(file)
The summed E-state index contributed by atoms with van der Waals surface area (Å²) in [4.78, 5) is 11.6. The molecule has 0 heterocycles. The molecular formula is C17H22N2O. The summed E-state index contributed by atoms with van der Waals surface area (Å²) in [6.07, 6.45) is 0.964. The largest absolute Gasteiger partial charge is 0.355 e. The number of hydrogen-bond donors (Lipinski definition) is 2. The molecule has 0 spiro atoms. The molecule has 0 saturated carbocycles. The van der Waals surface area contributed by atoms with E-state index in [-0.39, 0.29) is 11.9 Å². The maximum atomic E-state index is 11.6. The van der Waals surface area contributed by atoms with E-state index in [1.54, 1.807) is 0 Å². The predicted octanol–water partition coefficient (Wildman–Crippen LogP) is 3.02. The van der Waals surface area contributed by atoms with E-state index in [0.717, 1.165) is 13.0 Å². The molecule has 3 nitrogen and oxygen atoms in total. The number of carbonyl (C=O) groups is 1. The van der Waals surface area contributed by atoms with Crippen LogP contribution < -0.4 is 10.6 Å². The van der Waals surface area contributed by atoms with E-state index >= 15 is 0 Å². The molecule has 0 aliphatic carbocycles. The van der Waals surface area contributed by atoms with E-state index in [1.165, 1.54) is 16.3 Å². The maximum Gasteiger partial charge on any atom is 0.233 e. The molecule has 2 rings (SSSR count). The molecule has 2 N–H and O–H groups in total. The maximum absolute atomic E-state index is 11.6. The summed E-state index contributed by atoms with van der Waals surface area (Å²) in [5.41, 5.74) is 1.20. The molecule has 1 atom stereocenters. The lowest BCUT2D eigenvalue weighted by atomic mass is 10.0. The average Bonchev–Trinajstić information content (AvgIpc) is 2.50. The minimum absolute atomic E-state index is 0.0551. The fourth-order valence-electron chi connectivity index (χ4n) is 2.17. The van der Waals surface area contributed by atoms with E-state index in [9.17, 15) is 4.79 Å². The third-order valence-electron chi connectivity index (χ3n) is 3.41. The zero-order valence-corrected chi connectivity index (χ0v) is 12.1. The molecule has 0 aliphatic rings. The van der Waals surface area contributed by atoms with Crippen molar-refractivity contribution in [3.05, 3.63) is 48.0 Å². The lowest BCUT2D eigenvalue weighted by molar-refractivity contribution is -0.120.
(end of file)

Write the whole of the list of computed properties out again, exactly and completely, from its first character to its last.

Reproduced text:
The summed E-state index contributed by atoms with van der Waals surface area (Å²) in [4.78, 5) is 11.6. The molecule has 0 heterocycles. The molecular formula is C17H22N2O. The summed E-state index contributed by atoms with van der Waals surface area (Å²) in [6.07, 6.45) is 0.964. The largest absolute Gasteiger partial charge is 0.355 e. The number of hydrogen-bond donors (Lipinski definition) is 2. The molecule has 0 spiro atoms. The molecule has 0 saturated carbocycles. The van der Waals surface area contributed by atoms with E-state index in [-0.39, 0.29) is 11.9 Å². The maximum atomic E-state index is 11.6. The van der Waals surface area contributed by atoms with E-state index in [1.54, 1.807) is 0 Å². The predicted octanol–water partition coefficient (Wildman–Crippen LogP) is 3.02. The van der Waals surface area contributed by atoms with E-state index in [0.717, 1.165) is 13.0 Å². The molecule has 3 nitrogen and oxygen atoms in total. The number of carbonyl (C=O) groups is 1. The van der Waals surface area contributed by atoms with Crippen LogP contribution < -0.4 is 10.6 Å². The van der Waals surface area contributed by atoms with E-state index >= 15 is 0 Å². The molecule has 0 aliphatic carbocycles. The van der Waals surface area contributed by atoms with E-state index in [1.165, 1.54) is 16.3 Å². The maximum Gasteiger partial charge on any atom is 0.233 e. The molecule has 2 rings (SSSR count). The molecule has 2 N–H and O–H groups in total. The maximum absolute atomic E-state index is 11.6. The summed E-state index contributed by atoms with van der Waals surface area (Å²) in [5.41, 5.74) is 1.20. The molecule has 1 atom stereocenters. The lowest BCUT2D eigenvalue weighted by atomic mass is 10.0. The average Bonchev–Trinajstić information content (AvgIpc) is 2.50. The minimum absolute atomic E-state index is 0.0551. The fourth-order valence-electron chi connectivity index (χ4n) is 2.17. The van der Waals surface area contributed by atoms with E-state index in [9.17, 15) is 4.79 Å². The third-order valence-electron chi connectivity index (χ3n) is 3.41. The zero-order valence-corrected chi connectivity index (χ0v) is 12.1. The molecule has 0 aliphatic rings. The van der Waals surface area contributed by atoms with Crippen molar-refractivity contribution in [3.05, 3.63) is 48.0 Å². The lowest BCUT2D eigenvalue weighted by molar-refractivity contribution is -0.120.